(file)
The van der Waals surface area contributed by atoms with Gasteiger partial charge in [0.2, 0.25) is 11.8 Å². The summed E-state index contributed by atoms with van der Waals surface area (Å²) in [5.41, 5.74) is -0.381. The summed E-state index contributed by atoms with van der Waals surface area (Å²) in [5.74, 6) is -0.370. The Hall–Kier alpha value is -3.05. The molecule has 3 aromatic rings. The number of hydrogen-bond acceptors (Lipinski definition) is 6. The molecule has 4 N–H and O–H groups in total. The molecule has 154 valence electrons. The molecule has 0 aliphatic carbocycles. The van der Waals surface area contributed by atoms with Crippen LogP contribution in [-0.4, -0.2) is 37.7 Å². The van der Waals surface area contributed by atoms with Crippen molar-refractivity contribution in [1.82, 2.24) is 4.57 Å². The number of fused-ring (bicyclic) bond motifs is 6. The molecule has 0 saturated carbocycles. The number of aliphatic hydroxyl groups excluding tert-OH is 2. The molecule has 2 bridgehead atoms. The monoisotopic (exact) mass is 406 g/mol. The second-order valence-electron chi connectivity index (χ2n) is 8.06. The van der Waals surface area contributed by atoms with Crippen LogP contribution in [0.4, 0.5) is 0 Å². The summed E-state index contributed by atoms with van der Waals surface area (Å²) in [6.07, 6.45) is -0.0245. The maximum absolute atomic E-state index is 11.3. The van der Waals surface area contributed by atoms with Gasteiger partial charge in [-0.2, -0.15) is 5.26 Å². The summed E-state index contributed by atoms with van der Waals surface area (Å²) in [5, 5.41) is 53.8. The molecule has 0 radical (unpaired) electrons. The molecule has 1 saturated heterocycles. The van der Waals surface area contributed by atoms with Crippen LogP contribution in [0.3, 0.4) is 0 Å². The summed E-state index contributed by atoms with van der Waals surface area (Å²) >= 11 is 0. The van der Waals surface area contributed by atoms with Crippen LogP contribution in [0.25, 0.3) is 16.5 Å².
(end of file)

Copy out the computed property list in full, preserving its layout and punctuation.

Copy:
The van der Waals surface area contributed by atoms with Gasteiger partial charge in [0.2, 0.25) is 11.8 Å². The summed E-state index contributed by atoms with van der Waals surface area (Å²) in [5.41, 5.74) is -0.381. The summed E-state index contributed by atoms with van der Waals surface area (Å²) in [5.74, 6) is -0.370. The Hall–Kier alpha value is -3.05. The molecule has 3 aromatic rings. The number of hydrogen-bond acceptors (Lipinski definition) is 6. The molecule has 4 N–H and O–H groups in total. The molecule has 154 valence electrons. The molecule has 0 aliphatic carbocycles. The van der Waals surface area contributed by atoms with Crippen LogP contribution in [-0.4, -0.2) is 37.7 Å². The van der Waals surface area contributed by atoms with Crippen molar-refractivity contribution in [1.82, 2.24) is 4.57 Å². The number of fused-ring (bicyclic) bond motifs is 6. The molecule has 0 saturated carbocycles. The number of aliphatic hydroxyl groups excluding tert-OH is 2. The molecule has 2 bridgehead atoms. The monoisotopic (exact) mass is 406 g/mol. The second-order valence-electron chi connectivity index (χ2n) is 8.06. The van der Waals surface area contributed by atoms with Crippen LogP contribution in [0.4, 0.5) is 0 Å². The summed E-state index contributed by atoms with van der Waals surface area (Å²) in [6.07, 6.45) is -0.0245. The maximum absolute atomic E-state index is 11.3. The van der Waals surface area contributed by atoms with Gasteiger partial charge in [-0.2, -0.15) is 5.26 Å². The summed E-state index contributed by atoms with van der Waals surface area (Å²) in [5, 5.41) is 53.8. The molecule has 0 radical (unpaired) electrons. The molecule has 1 saturated heterocycles. The van der Waals surface area contributed by atoms with Crippen LogP contribution in [0.3, 0.4) is 0 Å². The summed E-state index contributed by atoms with van der Waals surface area (Å²) >= 11 is 0. The van der Waals surface area contributed by atoms with Crippen LogP contribution in [0.25, 0.3) is 16.5 Å².